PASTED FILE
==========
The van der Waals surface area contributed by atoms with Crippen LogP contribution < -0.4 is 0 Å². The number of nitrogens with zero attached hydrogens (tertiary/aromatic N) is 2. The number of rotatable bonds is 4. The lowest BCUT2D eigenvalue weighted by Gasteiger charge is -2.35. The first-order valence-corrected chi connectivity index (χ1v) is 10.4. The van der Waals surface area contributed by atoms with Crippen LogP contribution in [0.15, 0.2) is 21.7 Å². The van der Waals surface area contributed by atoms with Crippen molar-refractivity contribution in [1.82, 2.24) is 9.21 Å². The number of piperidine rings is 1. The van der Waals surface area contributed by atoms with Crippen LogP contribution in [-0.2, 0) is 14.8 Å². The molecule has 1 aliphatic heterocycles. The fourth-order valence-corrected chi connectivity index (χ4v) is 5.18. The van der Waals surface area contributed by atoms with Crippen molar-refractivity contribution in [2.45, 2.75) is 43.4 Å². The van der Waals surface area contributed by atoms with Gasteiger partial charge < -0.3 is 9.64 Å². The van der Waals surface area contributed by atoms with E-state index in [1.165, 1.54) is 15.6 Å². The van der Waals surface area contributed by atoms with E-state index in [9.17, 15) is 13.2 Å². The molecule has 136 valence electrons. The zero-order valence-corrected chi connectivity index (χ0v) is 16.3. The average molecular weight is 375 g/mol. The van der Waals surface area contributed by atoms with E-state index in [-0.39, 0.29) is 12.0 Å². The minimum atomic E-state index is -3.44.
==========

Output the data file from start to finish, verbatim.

The van der Waals surface area contributed by atoms with Crippen LogP contribution < -0.4 is 0 Å². The number of nitrogens with zero attached hydrogens (tertiary/aromatic N) is 2. The number of rotatable bonds is 4. The lowest BCUT2D eigenvalue weighted by Gasteiger charge is -2.35. The first-order valence-corrected chi connectivity index (χ1v) is 10.4. The van der Waals surface area contributed by atoms with Crippen LogP contribution in [0.15, 0.2) is 21.7 Å². The van der Waals surface area contributed by atoms with Crippen molar-refractivity contribution in [1.82, 2.24) is 9.21 Å². The number of piperidine rings is 1. The van der Waals surface area contributed by atoms with Crippen LogP contribution in [-0.2, 0) is 14.8 Å². The molecule has 1 aliphatic heterocycles. The fourth-order valence-corrected chi connectivity index (χ4v) is 5.18. The van der Waals surface area contributed by atoms with Crippen molar-refractivity contribution in [2.45, 2.75) is 43.4 Å². The van der Waals surface area contributed by atoms with Gasteiger partial charge < -0.3 is 9.64 Å². The van der Waals surface area contributed by atoms with E-state index in [1.165, 1.54) is 15.6 Å². The van der Waals surface area contributed by atoms with E-state index in [9.17, 15) is 13.2 Å². The molecule has 136 valence electrons. The zero-order valence-corrected chi connectivity index (χ0v) is 16.3. The average molecular weight is 375 g/mol. The van der Waals surface area contributed by atoms with E-state index in [-0.39, 0.29) is 12.0 Å². The minimum atomic E-state index is -3.44.